Jump on Your Intellectual Property Rights

If you are a startup business looking for financing, you should already have (1) acquired your IP rights (patents, trademarks, and copyrights) and (2) cleared your business of any IP infringement. Investors and competitors respect the value of patent and trademarks and applications for them. Investors should not invest in a startup, unless they are assured that its product or service is not infringing another’s IP rights.

There is a saying in the law, “don’t sleep on your rights.” If you do not affirmatively acquire what could become your patent and trademark rights, you will lose the opportunity to do so. To often today a startup is shut down because it is infringing another’s patent or trademark rights. That shut down could have been avoided with appropriate foresight. The infringed patent or trademark is one that the startup could have obtained for itself by applying for those IP rights, — if it had acted early enough. Alternatively, an early due diligence search could have identified another’s IP rights that covered the proposed product or service, thereby providing time for a design around and negotiations for a license to the problem IP rights.

Patents provide a limited monopoly on your company’s new product or process. Monopoly translates into high profit margins due to a lack of competition. Patents can be obtained on almost any product or process that is useful, novel, and non-obvious. Under prevailing case law, usefulness extends to any method of calculating a number that has real world utility, including business methods, and the novelty and non-obviousness requirements are not as high a standard as many people believe.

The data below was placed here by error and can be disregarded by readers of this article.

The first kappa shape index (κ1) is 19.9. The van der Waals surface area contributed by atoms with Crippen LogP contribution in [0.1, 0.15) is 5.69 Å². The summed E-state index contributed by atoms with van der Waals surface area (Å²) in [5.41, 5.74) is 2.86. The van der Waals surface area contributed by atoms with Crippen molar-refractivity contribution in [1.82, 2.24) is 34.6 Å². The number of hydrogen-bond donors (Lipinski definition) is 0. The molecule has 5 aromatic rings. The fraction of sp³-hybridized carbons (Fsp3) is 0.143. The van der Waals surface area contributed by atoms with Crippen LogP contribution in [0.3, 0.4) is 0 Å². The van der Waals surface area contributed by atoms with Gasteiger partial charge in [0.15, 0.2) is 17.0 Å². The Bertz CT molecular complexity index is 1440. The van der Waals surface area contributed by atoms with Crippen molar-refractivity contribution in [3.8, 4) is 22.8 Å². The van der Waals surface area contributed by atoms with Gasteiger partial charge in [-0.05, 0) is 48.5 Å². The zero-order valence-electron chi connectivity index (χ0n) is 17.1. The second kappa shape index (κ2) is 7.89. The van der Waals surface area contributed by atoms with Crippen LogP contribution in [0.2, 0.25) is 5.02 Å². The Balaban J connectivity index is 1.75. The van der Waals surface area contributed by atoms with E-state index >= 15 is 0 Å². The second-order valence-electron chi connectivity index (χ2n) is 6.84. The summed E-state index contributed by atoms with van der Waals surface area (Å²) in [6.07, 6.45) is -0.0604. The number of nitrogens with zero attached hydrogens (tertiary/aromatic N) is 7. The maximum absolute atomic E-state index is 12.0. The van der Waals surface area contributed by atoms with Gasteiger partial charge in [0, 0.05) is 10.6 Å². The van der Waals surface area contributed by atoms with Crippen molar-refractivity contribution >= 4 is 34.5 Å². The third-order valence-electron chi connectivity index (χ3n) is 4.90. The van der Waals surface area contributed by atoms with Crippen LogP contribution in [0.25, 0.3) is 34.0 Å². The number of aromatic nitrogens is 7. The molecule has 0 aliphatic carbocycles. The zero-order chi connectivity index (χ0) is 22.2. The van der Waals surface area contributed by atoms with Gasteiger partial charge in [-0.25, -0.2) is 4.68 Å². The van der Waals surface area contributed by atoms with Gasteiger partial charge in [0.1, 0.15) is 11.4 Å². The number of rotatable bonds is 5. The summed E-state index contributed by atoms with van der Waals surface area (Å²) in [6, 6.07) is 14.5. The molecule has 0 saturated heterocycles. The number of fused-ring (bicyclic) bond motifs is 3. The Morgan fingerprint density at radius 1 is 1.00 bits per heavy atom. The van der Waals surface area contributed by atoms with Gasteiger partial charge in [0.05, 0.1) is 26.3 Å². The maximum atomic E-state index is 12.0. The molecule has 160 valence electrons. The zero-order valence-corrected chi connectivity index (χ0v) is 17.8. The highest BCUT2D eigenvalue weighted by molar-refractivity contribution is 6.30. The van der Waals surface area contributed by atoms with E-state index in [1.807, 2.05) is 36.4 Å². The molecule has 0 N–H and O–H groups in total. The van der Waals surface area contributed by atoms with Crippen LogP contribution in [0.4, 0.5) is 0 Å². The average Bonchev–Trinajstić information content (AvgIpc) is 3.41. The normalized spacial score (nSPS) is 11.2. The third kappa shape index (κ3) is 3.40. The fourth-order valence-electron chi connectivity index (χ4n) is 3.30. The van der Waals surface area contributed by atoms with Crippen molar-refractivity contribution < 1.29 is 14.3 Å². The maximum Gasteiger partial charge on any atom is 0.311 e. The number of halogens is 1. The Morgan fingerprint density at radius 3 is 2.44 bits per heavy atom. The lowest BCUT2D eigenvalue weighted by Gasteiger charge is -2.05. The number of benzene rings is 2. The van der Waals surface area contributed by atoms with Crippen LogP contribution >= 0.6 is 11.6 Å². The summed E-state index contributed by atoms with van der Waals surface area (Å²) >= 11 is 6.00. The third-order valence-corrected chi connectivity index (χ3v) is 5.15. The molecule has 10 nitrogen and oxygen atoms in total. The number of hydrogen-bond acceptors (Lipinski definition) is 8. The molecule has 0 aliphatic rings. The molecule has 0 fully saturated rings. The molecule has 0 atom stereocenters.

Trademarks (and service marks) indicate the source or origin of a product or service. Source or origin means that a consumer can identify your product or service in the marketplace, and thereby avoid using another’s similar product or service.

United States patents and trademarks are obtained by filing an application for them in the United States Patent and Trademark Office (USPTO). The USPTO then examines the application for compliance with all statutory requirements, and eventually issues complying applications and rejects noncomplying applications. Obtaining these IP rights is expensive, primarily due to the amount of high hourly rate attorney time required to prepare an application and guide it through the USPTO. For patents, part of that cost can be deferred by initially filing a relatively simple provisional patent application the filing date of which is prima facie proof of the date of invention. A provisional patent application protects for one year the right to pursue patent protection on the novel aspects of a product or process at a very low cost, and it is accorded respect by inventors and competitors. However, to get a patent, a provisional application must be followed within one year of its filing, by filing a more formal US application and any foreign applications to obtain the benefit of the filing date of the provisional application.

Substantial information on patents and trademarks is provided at the USPTO’s website at http://www.uspto.gov.

Copyright Richard A. Neifeld.

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